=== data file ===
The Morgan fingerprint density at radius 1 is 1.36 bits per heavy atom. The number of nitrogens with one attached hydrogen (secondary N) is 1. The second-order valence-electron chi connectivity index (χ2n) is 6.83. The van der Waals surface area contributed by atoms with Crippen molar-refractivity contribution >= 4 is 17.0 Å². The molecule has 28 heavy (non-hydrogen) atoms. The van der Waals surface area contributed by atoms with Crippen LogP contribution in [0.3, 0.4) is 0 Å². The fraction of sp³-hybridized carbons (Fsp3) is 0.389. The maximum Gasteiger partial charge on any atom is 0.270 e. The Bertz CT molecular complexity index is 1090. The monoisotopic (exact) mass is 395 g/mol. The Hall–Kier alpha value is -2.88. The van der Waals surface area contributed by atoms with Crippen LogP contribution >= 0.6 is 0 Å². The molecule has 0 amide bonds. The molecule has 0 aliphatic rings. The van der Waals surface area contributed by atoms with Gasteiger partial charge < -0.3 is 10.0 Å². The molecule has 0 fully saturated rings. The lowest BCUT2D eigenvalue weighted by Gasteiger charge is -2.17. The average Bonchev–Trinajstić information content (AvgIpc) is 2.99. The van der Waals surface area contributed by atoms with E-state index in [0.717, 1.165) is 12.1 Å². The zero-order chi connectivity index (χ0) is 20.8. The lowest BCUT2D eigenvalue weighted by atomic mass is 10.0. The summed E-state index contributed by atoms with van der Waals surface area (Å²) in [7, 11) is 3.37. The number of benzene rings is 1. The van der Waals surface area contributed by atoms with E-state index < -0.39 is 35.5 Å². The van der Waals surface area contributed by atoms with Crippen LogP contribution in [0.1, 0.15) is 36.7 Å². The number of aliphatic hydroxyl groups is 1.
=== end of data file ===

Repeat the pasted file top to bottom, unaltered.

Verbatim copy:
The Morgan fingerprint density at radius 1 is 1.36 bits per heavy atom. The number of nitrogens with one attached hydrogen (secondary N) is 1. The second-order valence-electron chi connectivity index (χ2n) is 6.83. The van der Waals surface area contributed by atoms with Crippen molar-refractivity contribution >= 4 is 17.0 Å². The molecule has 28 heavy (non-hydrogen) atoms. The van der Waals surface area contributed by atoms with Crippen LogP contribution in [0.3, 0.4) is 0 Å². The fraction of sp³-hybridized carbons (Fsp3) is 0.389. The maximum Gasteiger partial charge on any atom is 0.270 e. The Bertz CT molecular complexity index is 1090. The monoisotopic (exact) mass is 395 g/mol. The Hall–Kier alpha value is -2.88. The van der Waals surface area contributed by atoms with Crippen LogP contribution >= 0.6 is 0 Å². The molecule has 0 amide bonds. The molecule has 0 aliphatic rings. The van der Waals surface area contributed by atoms with Gasteiger partial charge < -0.3 is 10.0 Å². The molecule has 0 fully saturated rings. The lowest BCUT2D eigenvalue weighted by Gasteiger charge is -2.17. The average Bonchev–Trinajstić information content (AvgIpc) is 2.99. The van der Waals surface area contributed by atoms with E-state index in [0.717, 1.165) is 12.1 Å². The zero-order chi connectivity index (χ0) is 20.8. The lowest BCUT2D eigenvalue weighted by atomic mass is 10.0. The summed E-state index contributed by atoms with van der Waals surface area (Å²) in [7, 11) is 3.37. The number of benzene rings is 1. The van der Waals surface area contributed by atoms with E-state index < -0.39 is 35.5 Å². The van der Waals surface area contributed by atoms with Crippen LogP contribution in [0.1, 0.15) is 36.7 Å². The number of aliphatic hydroxyl groups is 1.